Analogue Music | Tristen


By Matt Conner

This musical cycle is almost over for Tristen.

Sneaker Waves released last July, and the Nashville-based songstress spent the better part of the ensuing year or more on the road in support. Tour dates with Robyn Hitchcock and Vanessa Carlton coupled with headlining runs of her own are nearly complete. To hear Tristen tell it: "I'm ready to kind of crawl into my hole."

But before she rounds out these last dates in the Twin Cities and along the East Coast, we recently sat down with Tristen to ask her about the roller coaster of an artist's life, her creative calling and her hopes to put out another poetry book.

Analogue: You're on the road right now. Do you have a long stretch in front of you?

Tristen: SXSW is a strange beast of a thing to tour around, so we’re doing like 9 hours a day, which is usually way more than I like to schedule in a day. I like to do 5 or 6 hours. Usually, we’re able to do that. It’s kind of nice that way. You know, I’ve been touring a long time, so it’s kind of set up so we have these little towns we can hit. But SXSW is strange, because you don’t really get paid to do it, so I try to keep it really short. Two days there, playing there three days, and two days back. 

Analogue: Is it worth it for the artist to do that inconvenient and free blitz?

Tristen: You know, I only will do it right after I put out a record. I put out Sneaker Waves in July, and so it’s a good date to go there. My label is in Austin. I’m on Modern Outsider, and they do like a celebration, so I’m meeting my labelmates. So that’s really why I’m going, because of my label. Do I think it’s worth it? I think it’s worth it for you when you’re first starting out, and I think it’s worth it to go every few years if it works out, but I would not do SXSW instead of a real tour. Last year, I was actually opening for Vanessa Carlton on tour, and we played Austin the week after SXSW, but yeah, it wouldn’t be worth it. I also wouldn’t do a crowdfunding fundraiser to get there. It’s not going to change your life. I wouldn’t lose money in it.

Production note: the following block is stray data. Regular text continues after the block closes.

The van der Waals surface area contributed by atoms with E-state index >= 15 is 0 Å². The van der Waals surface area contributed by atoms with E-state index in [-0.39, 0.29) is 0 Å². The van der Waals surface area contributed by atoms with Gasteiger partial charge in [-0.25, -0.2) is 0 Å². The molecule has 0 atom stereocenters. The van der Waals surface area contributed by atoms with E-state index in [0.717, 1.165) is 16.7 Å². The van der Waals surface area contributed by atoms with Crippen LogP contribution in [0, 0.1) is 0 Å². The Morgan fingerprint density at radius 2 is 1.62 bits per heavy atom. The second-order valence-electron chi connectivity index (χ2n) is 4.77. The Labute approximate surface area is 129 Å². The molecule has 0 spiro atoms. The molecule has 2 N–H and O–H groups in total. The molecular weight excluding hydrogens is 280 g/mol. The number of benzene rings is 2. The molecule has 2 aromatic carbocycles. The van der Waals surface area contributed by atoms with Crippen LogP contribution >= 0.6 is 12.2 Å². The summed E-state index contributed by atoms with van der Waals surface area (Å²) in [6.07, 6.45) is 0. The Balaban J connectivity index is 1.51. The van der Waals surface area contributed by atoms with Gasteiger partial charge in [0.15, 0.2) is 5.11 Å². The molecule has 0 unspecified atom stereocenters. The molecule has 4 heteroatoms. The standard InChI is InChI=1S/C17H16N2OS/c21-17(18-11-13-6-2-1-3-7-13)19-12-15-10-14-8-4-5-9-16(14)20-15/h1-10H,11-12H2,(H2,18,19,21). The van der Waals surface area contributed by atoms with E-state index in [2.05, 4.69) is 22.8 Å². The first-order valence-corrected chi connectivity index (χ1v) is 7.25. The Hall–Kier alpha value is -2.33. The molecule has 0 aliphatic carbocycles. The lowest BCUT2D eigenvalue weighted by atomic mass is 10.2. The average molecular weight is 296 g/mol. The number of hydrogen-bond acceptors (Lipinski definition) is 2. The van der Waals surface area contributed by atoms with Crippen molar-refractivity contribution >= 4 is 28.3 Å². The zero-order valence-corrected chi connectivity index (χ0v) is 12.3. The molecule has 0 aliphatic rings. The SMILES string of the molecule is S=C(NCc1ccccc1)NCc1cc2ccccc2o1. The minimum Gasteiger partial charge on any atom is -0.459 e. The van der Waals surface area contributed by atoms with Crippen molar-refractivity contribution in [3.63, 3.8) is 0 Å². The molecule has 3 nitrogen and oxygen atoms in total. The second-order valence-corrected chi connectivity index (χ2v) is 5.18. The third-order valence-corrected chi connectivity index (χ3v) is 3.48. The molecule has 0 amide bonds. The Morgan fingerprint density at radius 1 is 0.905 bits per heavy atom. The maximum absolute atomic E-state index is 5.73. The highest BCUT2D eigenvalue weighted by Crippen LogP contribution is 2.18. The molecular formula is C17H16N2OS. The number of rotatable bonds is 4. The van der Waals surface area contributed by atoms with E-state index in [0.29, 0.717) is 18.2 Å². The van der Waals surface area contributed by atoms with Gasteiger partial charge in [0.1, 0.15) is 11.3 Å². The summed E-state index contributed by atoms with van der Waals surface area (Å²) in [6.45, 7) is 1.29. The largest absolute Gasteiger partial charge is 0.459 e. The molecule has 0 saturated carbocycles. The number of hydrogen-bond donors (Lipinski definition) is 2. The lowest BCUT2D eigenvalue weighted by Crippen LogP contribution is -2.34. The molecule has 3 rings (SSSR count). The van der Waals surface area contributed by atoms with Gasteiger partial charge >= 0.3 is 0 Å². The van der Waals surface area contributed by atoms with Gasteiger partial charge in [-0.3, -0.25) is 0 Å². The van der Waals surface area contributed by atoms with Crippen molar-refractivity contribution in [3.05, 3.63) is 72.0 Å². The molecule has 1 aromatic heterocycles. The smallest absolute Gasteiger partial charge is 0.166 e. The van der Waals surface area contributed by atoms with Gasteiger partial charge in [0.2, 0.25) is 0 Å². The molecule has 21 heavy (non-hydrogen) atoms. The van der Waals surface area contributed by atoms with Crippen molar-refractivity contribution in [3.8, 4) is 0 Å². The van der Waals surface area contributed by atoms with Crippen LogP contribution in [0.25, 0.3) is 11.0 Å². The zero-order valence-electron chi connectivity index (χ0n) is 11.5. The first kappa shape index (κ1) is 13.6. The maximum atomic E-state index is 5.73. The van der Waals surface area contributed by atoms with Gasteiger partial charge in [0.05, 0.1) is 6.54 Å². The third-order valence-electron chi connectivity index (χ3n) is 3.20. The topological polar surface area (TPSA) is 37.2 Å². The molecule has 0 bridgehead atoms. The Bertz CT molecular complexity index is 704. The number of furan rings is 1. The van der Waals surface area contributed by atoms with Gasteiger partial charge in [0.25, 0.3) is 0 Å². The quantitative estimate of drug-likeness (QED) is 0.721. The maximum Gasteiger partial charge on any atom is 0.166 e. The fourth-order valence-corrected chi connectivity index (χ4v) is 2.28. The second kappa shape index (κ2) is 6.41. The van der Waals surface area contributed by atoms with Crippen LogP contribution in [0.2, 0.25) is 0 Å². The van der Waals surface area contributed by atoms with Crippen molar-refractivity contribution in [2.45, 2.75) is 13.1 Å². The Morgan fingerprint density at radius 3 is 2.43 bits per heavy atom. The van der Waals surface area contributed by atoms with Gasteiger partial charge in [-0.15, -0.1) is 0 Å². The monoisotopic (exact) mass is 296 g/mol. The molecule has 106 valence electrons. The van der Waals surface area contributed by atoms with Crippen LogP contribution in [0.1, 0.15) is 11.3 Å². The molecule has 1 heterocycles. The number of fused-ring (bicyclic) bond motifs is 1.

Tristen Danielle Holbert
Tristen Danielle Holbert

Analogue: You certainly see those campaigns.

Tristen: And I cringe, because I think that it’s kind of like wanting to open a restaurant but not wanting to cook. You have to start touring, figure out how to get that far, by doing it regionally. I think you have to kind of keep it local and small in the beginning and branch out. I wouldn’t advise going into debt to get into SXSW. I don’t really think it’s worth it.

It’s harder to stand out at SXSW if you aren’t sort of established. I remember the last time I went there, I was so broke that I had to borrow money to get the gas money to get there. I had a big, sponsored gig that was paying for the whole thing, so I ended up getting enough money to pay my band and get home safely. But there have been some times when you get in these weird situations where you’re like, 'I really need money. How do I figure this one out?' 

Analogue: Does that purify things for you as an artist, to really make you say, why am I doing this?

Tristen: Yes, because here’s the thing: it’s a roller coaster ride. No matter where you are, you have to come back to making art for art’s sake. Nothing makes you feel good for more than, like, a shot of dopamine. Any success you have, it’s fleeting. There is no moment that you reach the top of the mountain and go, 'I have arrived.' It doesn’t exist. 

I’ve been doing it long enough to have these ups and downs, and have learned to be down when you’re down, so you can create again. There’s an advantage to being at home and to clearing your head and reading and thinking about what you want to make and what you want to do. So yeah, I feel like no matter what I do, I always come back to the same idea, which is that I really enjoy making records and writing songs and creating, and then I really enjoy performing, too. So I’ll then get the itch to go out and play live and play with the band and collaborate with live music. 

At the end of the day, everything is so grueling. I toured in Jenny Lewis’ band, and it was very cush, you know? We were on a bus playing for thousands of people every night, and everything was taken care of. But even then it’s a grueling process. It’s very exhausting. It’s work. So you have to really enjoy it, because it is a job. 

It’s a great job, and I feel very lucky to have work that I’m passionate about, because I think that’s really hard to find. And I’m very lucky I’ve never had a boss. I work for myself and I make my own schedule, and I feel like I live the dream every day. At the end of the day, you are always brought back. I think fame and celebrity can be exciting for people and it can help and give you more money, but I’m not really necessarily sure that those people don’t have that same struggle. Because no matter how famous you get, no matter how successful you are, you always want the next thing if that’s your mindset. There’s always more and better.

Analogue: Would you distill this down into a calling, then?